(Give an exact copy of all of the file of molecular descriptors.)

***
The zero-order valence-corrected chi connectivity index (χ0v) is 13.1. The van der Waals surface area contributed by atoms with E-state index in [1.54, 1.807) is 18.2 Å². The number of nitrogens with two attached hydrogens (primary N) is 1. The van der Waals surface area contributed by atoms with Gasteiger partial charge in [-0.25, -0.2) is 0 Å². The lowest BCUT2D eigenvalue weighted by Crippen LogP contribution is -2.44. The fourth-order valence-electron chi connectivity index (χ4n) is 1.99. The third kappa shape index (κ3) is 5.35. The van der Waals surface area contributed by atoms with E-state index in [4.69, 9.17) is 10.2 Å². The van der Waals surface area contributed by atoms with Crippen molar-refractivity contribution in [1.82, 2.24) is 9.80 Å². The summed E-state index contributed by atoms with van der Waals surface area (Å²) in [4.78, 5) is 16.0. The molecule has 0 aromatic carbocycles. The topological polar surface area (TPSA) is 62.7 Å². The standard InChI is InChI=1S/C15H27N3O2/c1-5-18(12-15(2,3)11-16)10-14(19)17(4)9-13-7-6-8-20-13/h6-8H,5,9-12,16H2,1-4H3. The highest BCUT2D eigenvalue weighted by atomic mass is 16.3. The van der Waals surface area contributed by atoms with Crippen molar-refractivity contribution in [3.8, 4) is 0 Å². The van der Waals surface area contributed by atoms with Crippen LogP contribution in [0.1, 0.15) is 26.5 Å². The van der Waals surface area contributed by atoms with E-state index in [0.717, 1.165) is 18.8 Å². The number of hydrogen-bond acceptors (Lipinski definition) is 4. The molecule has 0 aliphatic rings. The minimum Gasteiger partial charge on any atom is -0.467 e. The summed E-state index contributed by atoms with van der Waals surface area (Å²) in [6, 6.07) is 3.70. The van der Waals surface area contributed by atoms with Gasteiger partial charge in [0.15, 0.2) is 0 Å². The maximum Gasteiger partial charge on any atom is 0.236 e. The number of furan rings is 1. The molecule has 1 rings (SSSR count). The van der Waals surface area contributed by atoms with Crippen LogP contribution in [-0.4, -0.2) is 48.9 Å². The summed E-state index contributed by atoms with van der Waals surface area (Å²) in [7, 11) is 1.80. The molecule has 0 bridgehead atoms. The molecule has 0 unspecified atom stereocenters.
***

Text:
The zero-order valence-corrected chi connectivity index (χ0v) is 13.1. The van der Waals surface area contributed by atoms with E-state index in [1.54, 1.807) is 18.2 Å². The number of nitrogens with two attached hydrogens (primary N) is 1. The van der Waals surface area contributed by atoms with Gasteiger partial charge in [-0.25, -0.2) is 0 Å². The lowest BCUT2D eigenvalue weighted by Crippen LogP contribution is -2.44. The fourth-order valence-electron chi connectivity index (χ4n) is 1.99. The third kappa shape index (κ3) is 5.35. The van der Waals surface area contributed by atoms with E-state index in [4.69, 9.17) is 10.2 Å². The van der Waals surface area contributed by atoms with Crippen molar-refractivity contribution in [1.82, 2.24) is 9.80 Å². The summed E-state index contributed by atoms with van der Waals surface area (Å²) in [4.78, 5) is 16.0. The molecule has 0 aromatic carbocycles. The topological polar surface area (TPSA) is 62.7 Å². The standard InChI is InChI=1S/C15H27N3O2/c1-5-18(12-15(2,3)11-16)10-14(19)17(4)9-13-7-6-8-20-13/h6-8H,5,9-12,16H2,1-4H3. The highest BCUT2D eigenvalue weighted by atomic mass is 16.3. The van der Waals surface area contributed by atoms with Crippen molar-refractivity contribution in [3.8, 4) is 0 Å². The van der Waals surface area contributed by atoms with Crippen LogP contribution in [0.1, 0.15) is 26.5 Å². The van der Waals surface area contributed by atoms with E-state index in [0.717, 1.165) is 18.8 Å². The number of hydrogen-bond acceptors (Lipinski definition) is 4. The molecule has 0 aliphatic rings. The minimum Gasteiger partial charge on any atom is -0.467 e. The summed E-state index contributed by atoms with van der Waals surface area (Å²) in [6, 6.07) is 3.70. The van der Waals surface area contributed by atoms with Gasteiger partial charge in [0.15, 0.2) is 0 Å². The maximum Gasteiger partial charge on any atom is 0.236 e. The number of furan rings is 1. The molecule has 1 rings (SSSR count). The van der Waals surface area contributed by atoms with Crippen LogP contribution in [-0.4, -0.2) is 48.9 Å². The summed E-state index contributed by atoms with van der Waals surface area (Å²) in [7, 11) is 1.80. The molecule has 0 bridgehead atoms. The molecule has 0 unspecified atom stereocenters.